There are many types of online fraud. Below are a few of the most common.
Phishing is a criminal activity using social engineering techniques. Phishers attempt to fraudulently obtain sensitive information, such as passwords and credit card details by acting as a trustworthy person or business via e-mail. Phishing is typically carried out using email, but an instant message or phone contact can been used. To learn more about these scams and how to avoid becoming a victim, read about Phishing on the Federal Trade Commission website.
Spyware is a type of program that watches what users do with their computer and then sends that information over the Internet. Spyware can collect many different types of information about a user. More benign programs can attempt to track what types of websites a user visits and send this information to a business to target advertising to you. More malicious versions can try to record what a user types to try to intercept passwords or credit card numbers. Yet other versions simply launch popup advertisements.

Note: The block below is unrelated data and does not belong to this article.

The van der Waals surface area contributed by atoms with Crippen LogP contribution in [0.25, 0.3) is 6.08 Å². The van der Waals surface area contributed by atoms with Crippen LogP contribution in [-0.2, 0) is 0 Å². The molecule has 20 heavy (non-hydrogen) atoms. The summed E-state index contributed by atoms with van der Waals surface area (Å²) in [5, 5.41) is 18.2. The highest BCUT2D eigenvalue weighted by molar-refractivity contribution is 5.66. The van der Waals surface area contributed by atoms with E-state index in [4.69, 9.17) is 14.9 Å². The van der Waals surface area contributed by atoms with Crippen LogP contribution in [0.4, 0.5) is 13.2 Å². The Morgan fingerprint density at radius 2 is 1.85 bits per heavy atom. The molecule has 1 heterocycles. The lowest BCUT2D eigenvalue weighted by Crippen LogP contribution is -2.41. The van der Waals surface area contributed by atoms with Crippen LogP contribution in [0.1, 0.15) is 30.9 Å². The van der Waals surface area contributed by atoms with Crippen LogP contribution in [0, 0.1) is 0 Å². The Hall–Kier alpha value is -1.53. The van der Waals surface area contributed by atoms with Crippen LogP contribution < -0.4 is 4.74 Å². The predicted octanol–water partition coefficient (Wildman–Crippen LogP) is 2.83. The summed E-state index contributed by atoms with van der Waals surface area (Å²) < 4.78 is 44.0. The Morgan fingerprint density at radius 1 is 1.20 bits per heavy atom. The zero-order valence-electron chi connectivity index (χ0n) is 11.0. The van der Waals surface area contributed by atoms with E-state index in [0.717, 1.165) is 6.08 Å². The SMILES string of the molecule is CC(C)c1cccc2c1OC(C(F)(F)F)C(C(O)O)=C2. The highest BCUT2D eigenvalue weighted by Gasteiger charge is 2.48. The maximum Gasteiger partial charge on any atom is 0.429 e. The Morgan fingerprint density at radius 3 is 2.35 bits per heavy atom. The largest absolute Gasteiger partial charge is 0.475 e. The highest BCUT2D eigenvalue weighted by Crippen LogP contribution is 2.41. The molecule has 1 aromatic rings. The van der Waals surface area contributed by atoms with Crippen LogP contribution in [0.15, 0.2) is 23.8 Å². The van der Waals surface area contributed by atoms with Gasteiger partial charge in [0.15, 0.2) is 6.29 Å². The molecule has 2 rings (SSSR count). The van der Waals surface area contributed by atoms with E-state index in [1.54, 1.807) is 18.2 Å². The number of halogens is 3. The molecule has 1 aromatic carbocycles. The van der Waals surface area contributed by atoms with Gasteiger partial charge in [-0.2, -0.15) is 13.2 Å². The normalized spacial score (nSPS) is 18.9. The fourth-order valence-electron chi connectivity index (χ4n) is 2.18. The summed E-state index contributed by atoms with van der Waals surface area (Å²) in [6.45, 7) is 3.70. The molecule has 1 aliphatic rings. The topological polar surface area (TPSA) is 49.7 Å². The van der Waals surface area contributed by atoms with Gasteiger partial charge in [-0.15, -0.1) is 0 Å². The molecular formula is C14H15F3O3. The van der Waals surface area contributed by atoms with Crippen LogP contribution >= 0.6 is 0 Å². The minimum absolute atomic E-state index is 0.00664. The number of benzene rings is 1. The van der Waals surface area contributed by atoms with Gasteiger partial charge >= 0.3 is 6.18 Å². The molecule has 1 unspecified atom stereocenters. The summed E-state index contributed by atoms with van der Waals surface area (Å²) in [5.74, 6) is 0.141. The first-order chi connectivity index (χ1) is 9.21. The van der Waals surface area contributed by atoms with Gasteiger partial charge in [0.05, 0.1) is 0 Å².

Some viruses are programmed to damage the computer by damaging programs, deleting files, or reformatting the hard disk. Others are not designed to do any damage, but simply to replicate themselves and make their presence known by presenting text, video and audio messages. Even these benign viruses can create problems for the computer user. They typically take up computer memory used by legitimate programs. As a result, they often cause erratic behavior and can result in system crashes. In addition, many viruses are bug-ridden, and these bugs may lead to system crashes and data loss.
For additional details about how to deter, detect, and defend against Identity Theft, please view the Federal Trade Commission’s brochure “Fighting Back Against Identity Theft”.